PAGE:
Wizards

Kinney scores 30 as Spartans fall to Kansas 70-57

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Kinney scores 30 as Spartans fall to Kansas 70-57

LAWRENCE, Kan. (AP) San Jose State coach George Nessman needed a spark with his team trailing big in Allen Fieldhouse. He turned to James Kinney and let him loose.

The senior guard wound up scoring 19 of his 30 points in the second half against No. 10 Kansas, helping the Spartans rally within seven points in the closing minutes before falling 70-57 on Monday night.

The Jayhawks went on a 20-2 run to start the second half, but Kinney responded with nine straight points to spark a 16-0 run that got the Spartans within 60-52 with about 5 minutes left.

``I wasn't going give up,'' Kinney said. ``I'm not going to get embarrassed out here.''

Kinney was the only effective option for San Jose State against the Jayhawks' Jeff Withey, who had 16 points, 12 rebounds and a school-record 12 blocked shots for only the second official triple-double in Kansas' long, storied basketball history.

``I think at some point you have to let your main guy go,'' Nessman said. ``You have to give him a little freedom to attack. Out system wasn't getting it done.''

Kinnney, who had two 30-point games last season, was the logical choice to let loose.

``They saw I had the hot hand,'' he said. ``They kept feeding me and I kept delivering.''

So did Withey, who scored 10 points for Kansas during a 20-2 run early in the second half, and achieved the Jayhawks' first triple-double since Cole Aldrich in an NCAA tournament game against Dayton in 2010 when the 7-footer blocked Xavier Jones' shot with 7:43 left in the game.

Kansas (5-1) used its big run to take a 60-36 lead with just over 11 minutes remaining, but the Spartans (2-3) answered with an 18-2 run to climb back in the game.

The Jayhawks finally put it away when Elijah Johnson hit a floater with just over a minute left for a 66-57 lead, and when Withey's rejection of J.D. Brown turned into a run-out that Ben McLemore finished off with a windmill dunk with about 30 seconds remaining.

``We didn't back down. We kept bucking up and sticking our chest out there, and that was important for us,'' Nessman said. ``This is one of the hardest places to play in the country.''

McLemore finished with 13 points despite missing all seven of his 3-point tries, and Travis Releford also had 13 points for the Jayhawks. Kevin Young added eight rebounds.

Playing its first game since romping to victory in the CBE Classic last week, the Jayhawks looked fresh and smooth in building a double-digit lead late in the first half.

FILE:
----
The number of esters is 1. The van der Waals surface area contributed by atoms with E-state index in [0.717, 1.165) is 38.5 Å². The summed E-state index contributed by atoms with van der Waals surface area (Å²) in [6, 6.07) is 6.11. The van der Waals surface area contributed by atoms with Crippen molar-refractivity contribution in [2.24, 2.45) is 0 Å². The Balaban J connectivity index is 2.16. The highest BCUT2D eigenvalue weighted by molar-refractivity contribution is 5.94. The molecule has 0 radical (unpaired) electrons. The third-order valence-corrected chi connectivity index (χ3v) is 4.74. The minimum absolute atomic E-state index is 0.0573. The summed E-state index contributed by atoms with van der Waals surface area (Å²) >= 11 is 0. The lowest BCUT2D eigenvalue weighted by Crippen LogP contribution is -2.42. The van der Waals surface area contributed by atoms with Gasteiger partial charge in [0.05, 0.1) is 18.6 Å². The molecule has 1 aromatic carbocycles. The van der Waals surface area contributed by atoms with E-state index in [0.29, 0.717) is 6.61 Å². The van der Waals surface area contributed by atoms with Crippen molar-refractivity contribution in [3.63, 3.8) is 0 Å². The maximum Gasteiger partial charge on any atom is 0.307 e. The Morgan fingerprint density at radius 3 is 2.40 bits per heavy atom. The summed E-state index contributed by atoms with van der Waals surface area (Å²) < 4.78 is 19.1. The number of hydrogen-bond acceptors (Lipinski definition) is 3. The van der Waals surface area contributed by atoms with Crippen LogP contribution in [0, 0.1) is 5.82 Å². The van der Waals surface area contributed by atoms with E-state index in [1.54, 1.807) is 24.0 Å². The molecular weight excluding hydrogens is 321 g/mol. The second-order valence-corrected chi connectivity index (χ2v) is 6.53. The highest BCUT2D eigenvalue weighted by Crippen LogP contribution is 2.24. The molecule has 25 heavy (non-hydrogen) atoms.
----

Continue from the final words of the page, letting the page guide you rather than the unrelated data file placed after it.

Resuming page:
San Jose State answered with nine straight points spanning halftime to get back into it.

That's when Kansas went on its big run.

It began with a 3-pointer by Johnson, and the momentum really started to build when Young followed up Withey's miss with an easy basket down low.

Withey scored six of the Jayhawks' next eight points as the lead slowly grew, and the crowd at Allen Fieldhouse began to realize that he was making history. He surpassed the 10-rebound mark midway through the second half before getting his 10th block to mark the triple-double.

``He was the only guy who played worth a flip,'' Kansas coach Bill Self said. ``He did a good job covering up for a lot of mistakes, because we made a ton of them tonight.''

Unofficially, it was Withey's second time reaching the milestone.

The senior had 18 points, 12 rebounds and 10 blocks against Pittsburg State in an exhibition game last season, when All-America forward Thomas Robinson missed the game due to injury.

It also comes with an asterisk in the Kansas record books.

The school didn't keep records for blocked shots during the 1950s, when Wilt Chamberlain was plying his trade on the hardwood. He undoubtedly had his share of triple-doubles while playing for the Jayhawks - but officially, only Aldrich and Withey have done it.

``I've been wanting that for a while now, and it's only me and Cole that have it, so it's pretty special to me,'' Withey said.

Kinney nearly stole his thunder late in the game.

The spunky guard hit consecutive jumpers to end the Jayhawks' big run, and then added a fall-away 3-pointer with just over 10 minutes remaining to start closing the gap.

He added another 3-pointer with 6:44 left to trim the lead to 60-51, and then hit his fourth 3 of the game as the shot clock was winding down to make it 64-57 with 2:39 to go, before the Jayhawks finally put it away in the final minute.

``I just don't think we have any fold in us. That's not who we are. We have a great group of kids,'' Nessman said. ``We came here to play for a full 40 minutes.''

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Bradley Beal's phantom foul and the Wizards' most important rally of the season

Bradley Beal's phantom foul and the Wizards' most important rally of the season

After calling an inconsistent game throughout the night, the referees made a decision with five minutes to go in Game 4 that nearly altered the entire series between the Wizards and Raptors.

DeMar DeRozan was chasing a rebound on the baseline and ran into Bradley Beal. Beal, who had a team-high 31 points, was levied a sixth and final foul with the score tied. 

Beal had unloaded for 20 points in 12 minutes in the second half, but now the Wizards would have to close it out without their All-Star shooting guard. Somehow, they were able to seal the win and tie the series.

Beal heard the whistle as he laid on the ground. He immediately hopped up and unleashed a tantrum that nobody could blame him for.

He jumped up and down, screaming at the referees, who had just called by all accounts a questionable foul and in a key moment of a playoff game.